In a recent interview, Tom Brown had gestured towards his apple orchard at his home in North Carolina’s Clemmons. There points at some trees maturing in clusters. He used to be a chemical engineer who has retired for a long time. The 79-year-old is also known as the Appalachian Apple Hunter. He has a habit of telling stories occasionally while talking about apple varieties. There are unusual names like the Night Dropper, Yellow Bellflower, Rabun Bald, Royal Lemon, Candy Stripe, and Black Winesap. Then he pairs them with stories from the lore of pomology.
Apple Hunting Is No Less Than Treasure Hunting
An example is an apple known as the Junaluska. Legend says that the variety was a standard for Cherokee Indians in the area around the Smoky Mountains. Their origin dates back over two hundred years and had the name of their greatest patron. The chief was present at the beginning of the 1800s. Orchardists that have been around for a long time say that the apple was a favorite in the South. However, at the turn of the century, it disappeared. Brown began to search for it at the beginning of this century after he came across some references in an orchard catalog from the Antebellum era. The catalog was found in North Carolina’s Franklin.
Then he did some detective work to find the orchard in a rural area that had last operated in 1859. Then he used a local hobbyist and mailman to serve as the guide. After that, the two went through every person to find traces of the ancient apple trees. An ancient woman then pointed them to an abandoned orchard in the mountains. The Appalachian apple hunter then identified the one tree of Junaluska that matched the records. Next, he brought back a clipping to reintroduce the apple.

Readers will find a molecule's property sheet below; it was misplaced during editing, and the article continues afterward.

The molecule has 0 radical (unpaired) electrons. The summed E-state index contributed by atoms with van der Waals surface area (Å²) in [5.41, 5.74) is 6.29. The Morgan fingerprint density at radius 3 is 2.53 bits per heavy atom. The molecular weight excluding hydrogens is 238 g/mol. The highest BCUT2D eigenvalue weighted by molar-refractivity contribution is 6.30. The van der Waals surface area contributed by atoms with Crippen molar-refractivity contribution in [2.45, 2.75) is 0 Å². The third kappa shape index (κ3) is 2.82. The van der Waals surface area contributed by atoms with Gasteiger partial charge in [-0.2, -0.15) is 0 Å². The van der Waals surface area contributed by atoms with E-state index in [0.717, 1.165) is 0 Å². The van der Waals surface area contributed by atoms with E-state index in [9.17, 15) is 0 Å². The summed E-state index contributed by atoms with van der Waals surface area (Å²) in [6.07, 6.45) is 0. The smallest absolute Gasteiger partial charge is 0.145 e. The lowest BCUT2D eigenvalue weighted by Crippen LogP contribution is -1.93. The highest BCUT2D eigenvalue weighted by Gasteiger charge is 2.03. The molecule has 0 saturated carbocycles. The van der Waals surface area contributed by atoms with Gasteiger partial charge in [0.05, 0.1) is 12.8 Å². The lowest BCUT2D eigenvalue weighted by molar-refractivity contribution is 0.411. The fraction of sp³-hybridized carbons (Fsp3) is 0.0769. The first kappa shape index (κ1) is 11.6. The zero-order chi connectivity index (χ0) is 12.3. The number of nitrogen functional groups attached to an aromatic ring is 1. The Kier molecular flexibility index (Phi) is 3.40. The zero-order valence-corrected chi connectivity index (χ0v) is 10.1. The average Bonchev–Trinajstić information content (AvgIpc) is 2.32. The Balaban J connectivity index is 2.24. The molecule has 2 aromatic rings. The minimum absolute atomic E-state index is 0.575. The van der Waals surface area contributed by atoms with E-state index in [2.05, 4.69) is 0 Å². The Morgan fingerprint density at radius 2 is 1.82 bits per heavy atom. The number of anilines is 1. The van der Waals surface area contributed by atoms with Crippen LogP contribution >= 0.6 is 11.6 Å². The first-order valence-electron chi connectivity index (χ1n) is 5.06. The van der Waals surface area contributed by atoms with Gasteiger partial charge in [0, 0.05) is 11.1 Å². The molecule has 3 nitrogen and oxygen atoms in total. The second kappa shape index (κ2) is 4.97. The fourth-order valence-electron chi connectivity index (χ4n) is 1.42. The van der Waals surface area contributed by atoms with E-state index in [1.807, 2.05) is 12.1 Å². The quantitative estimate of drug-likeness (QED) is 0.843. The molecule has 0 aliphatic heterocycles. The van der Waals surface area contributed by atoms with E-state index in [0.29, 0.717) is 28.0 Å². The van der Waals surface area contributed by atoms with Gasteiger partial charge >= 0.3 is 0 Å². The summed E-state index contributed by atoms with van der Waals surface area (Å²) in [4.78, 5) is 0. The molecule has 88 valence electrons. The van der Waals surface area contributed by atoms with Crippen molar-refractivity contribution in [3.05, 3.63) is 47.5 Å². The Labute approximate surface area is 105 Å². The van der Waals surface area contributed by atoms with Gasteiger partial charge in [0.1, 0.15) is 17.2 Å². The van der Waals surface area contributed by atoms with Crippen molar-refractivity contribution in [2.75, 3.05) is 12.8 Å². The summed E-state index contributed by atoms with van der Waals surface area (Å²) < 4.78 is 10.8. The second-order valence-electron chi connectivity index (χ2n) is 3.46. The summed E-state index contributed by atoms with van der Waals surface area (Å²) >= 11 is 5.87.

There are dozens of tales like this that the Appalachian Apple Hunter has experience over the two and a half decades of his search. Till now, he has managed to reclaim nearly 1200 types. His orchard known as Heritage Apples has the rarest 700 ones. Some are clones from the last remaining one.
The Appalachian Apple Hunter’s Origin
Brown says that the apples were present during the generations of his great-grandparents. Thousands are still out there that have not been saved. But time is running out. This is mainly because the people who know about them are usually very old, well past their eighties. Moreover, every year, trees get destroyed by blights, beetles, development, and storms. So the Appalachian apple hunter has made it his mission to beat the clock.
He first came to know about heritage apples in 1998 when he visited a market for historic farmers. Brown says that he saw a basket filled with apples that looked strange. The colors range between bright green, yellow-streaked, purplish-black, and sunset pink. The sizes ranged from being as small as plums to being the size of softballs. Their names were just as varied: Billy Sparks Sweetening, Arkansas Black, White Winter Jon, and Bitter Buckingham. Tasting trays induced a range of textures and flavors.
The Appalachian apple hunter’s enthusiasm had been pricked by the offering. He talked with Maurice Marshall, a late orchardist, who was the vendor. He found out that hundreds can still be reclaimed if expeditions were undertaken throughout Appalachia. Brown says that rediscovering an apple lost for centuries was a major source of inspiration.
Then he realized that so many fruits could not have simply disappeared. Brown then dedicated all his time to find out the history of the heritage apples of Appalachia.
Urban migration had destroyed the fruits gradually, Brown discovered. Conglomerates preferred apples that had a shorter maturity time while they can withstand shipping over long distances. Now, he has to drive over 30000 miles annually to locate apples. But for the Appalachian apple hunter, it is just another thrilling hunt for a fulfilling reward.